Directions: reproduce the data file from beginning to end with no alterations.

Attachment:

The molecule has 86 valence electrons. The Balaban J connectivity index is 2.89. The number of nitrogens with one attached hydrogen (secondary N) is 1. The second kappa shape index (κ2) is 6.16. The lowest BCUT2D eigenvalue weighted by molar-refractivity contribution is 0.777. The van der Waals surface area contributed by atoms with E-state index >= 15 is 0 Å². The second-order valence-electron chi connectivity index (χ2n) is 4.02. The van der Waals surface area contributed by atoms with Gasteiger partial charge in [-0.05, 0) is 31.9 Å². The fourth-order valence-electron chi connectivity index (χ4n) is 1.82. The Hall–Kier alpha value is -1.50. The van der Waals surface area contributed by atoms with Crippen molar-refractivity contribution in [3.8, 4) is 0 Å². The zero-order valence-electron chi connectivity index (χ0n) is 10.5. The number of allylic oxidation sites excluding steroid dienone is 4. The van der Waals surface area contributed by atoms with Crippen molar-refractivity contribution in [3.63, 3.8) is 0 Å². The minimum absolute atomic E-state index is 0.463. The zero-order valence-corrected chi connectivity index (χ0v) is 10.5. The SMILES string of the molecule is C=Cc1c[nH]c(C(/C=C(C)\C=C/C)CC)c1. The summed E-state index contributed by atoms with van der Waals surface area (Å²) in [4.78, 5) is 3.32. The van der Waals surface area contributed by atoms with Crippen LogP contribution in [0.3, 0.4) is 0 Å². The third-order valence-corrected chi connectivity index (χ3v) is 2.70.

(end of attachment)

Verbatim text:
The molecule has 86 valence electrons. The Balaban J connectivity index is 2.89. The number of nitrogens with one attached hydrogen (secondary N) is 1. The second kappa shape index (κ2) is 6.16. The lowest BCUT2D eigenvalue weighted by molar-refractivity contribution is 0.777. The van der Waals surface area contributed by atoms with E-state index >= 15 is 0 Å². The second-order valence-electron chi connectivity index (χ2n) is 4.02. The van der Waals surface area contributed by atoms with Gasteiger partial charge in [-0.05, 0) is 31.9 Å². The fourth-order valence-electron chi connectivity index (χ4n) is 1.82. The Hall–Kier alpha value is -1.50. The van der Waals surface area contributed by atoms with Crippen molar-refractivity contribution in [3.8, 4) is 0 Å². The zero-order valence-electron chi connectivity index (χ0n) is 10.5. The number of allylic oxidation sites excluding steroid dienone is 4. The van der Waals surface area contributed by atoms with Crippen molar-refractivity contribution in [3.63, 3.8) is 0 Å². The minimum absolute atomic E-state index is 0.463. The zero-order valence-corrected chi connectivity index (χ0v) is 10.5. The SMILES string of the molecule is C=Cc1c[nH]c(C(/C=C(C)\C=C/C)CC)c1. The summed E-state index contributed by atoms with van der Waals surface area (Å²) in [4.78, 5) is 3.32. The van der Waals surface area contributed by atoms with Crippen LogP contribution in [0.3, 0.4) is 0 Å². The third-order valence-corrected chi connectivity index (χ3v) is 2.70.